Last night I performed what’s likely to be the last Esbat ritual at my current home, as very soon my husband and I will be moving to our first own property. It seemed very appropriate to dedicate this Esbat to Juno – not only because June is her month, but also because she is associated with the home, and with marriage (it’s our 1st year anniversary next month).
I began the ritual with my usual prayers and offerings to Inari Okami. Because I will soon be packing away my Inari altar for the move, I took the opportunity to say an extra norito, and offer some matcha green tea, to say an extra special thank you for keeping my husband and I safe and happy in our current home, and to pray for good fortune during our move.
I then made offerings to Juno – pomegranate, poppy seed bread and wine – and gave her thanks for our successful marriage and happy home, and to help heal some of my relatives who are currently unwell. It was quite a short and simple ritual.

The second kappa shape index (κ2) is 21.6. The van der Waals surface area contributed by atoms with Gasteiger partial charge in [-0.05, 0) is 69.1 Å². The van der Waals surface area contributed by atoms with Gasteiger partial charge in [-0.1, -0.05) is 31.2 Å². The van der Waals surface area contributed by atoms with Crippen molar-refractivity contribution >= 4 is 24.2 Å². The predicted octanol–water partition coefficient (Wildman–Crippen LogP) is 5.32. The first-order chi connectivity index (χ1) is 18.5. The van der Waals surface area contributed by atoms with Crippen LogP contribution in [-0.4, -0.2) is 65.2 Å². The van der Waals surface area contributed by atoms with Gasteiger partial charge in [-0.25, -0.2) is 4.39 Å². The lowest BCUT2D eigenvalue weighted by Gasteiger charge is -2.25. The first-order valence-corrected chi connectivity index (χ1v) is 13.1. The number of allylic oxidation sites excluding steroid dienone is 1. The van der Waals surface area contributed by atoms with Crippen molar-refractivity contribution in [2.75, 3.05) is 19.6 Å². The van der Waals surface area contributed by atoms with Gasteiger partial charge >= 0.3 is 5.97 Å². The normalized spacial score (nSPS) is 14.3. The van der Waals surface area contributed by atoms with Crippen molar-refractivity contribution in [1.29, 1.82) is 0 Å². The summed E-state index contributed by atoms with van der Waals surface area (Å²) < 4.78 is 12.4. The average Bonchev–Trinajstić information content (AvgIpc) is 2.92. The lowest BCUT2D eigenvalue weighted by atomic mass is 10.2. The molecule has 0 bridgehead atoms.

During the ritual, I was momentarily interrupted by some guests of the neighbours visiting next door (the yard in front of our flat is fairly secluded, but not entirely hidden from next door). But this didn’t really faze me – I remembered that in some traditions, one should always treat outsiders who come upon your ritual as incarnations of the deities, as who knows, they may just be the deities themselves! (We all know stories about gods taking human form in order to test the kindness and respect of mortal men). So I politely said hello, and that was that. I think that taking this view of accepting and welcoming outsiders who accidentally stumble upon you at ritual work is a really nice ethos to take. And of course, animals should be included in this too (I’ve certainly had cats appear during ritual work).
Although it’s not much to look out, I’ve grown quite fond of my secluded ritual area outside my flat and I’ll miss it when we leave. But our next house does have a proper back garden, so I’m looking forward to that!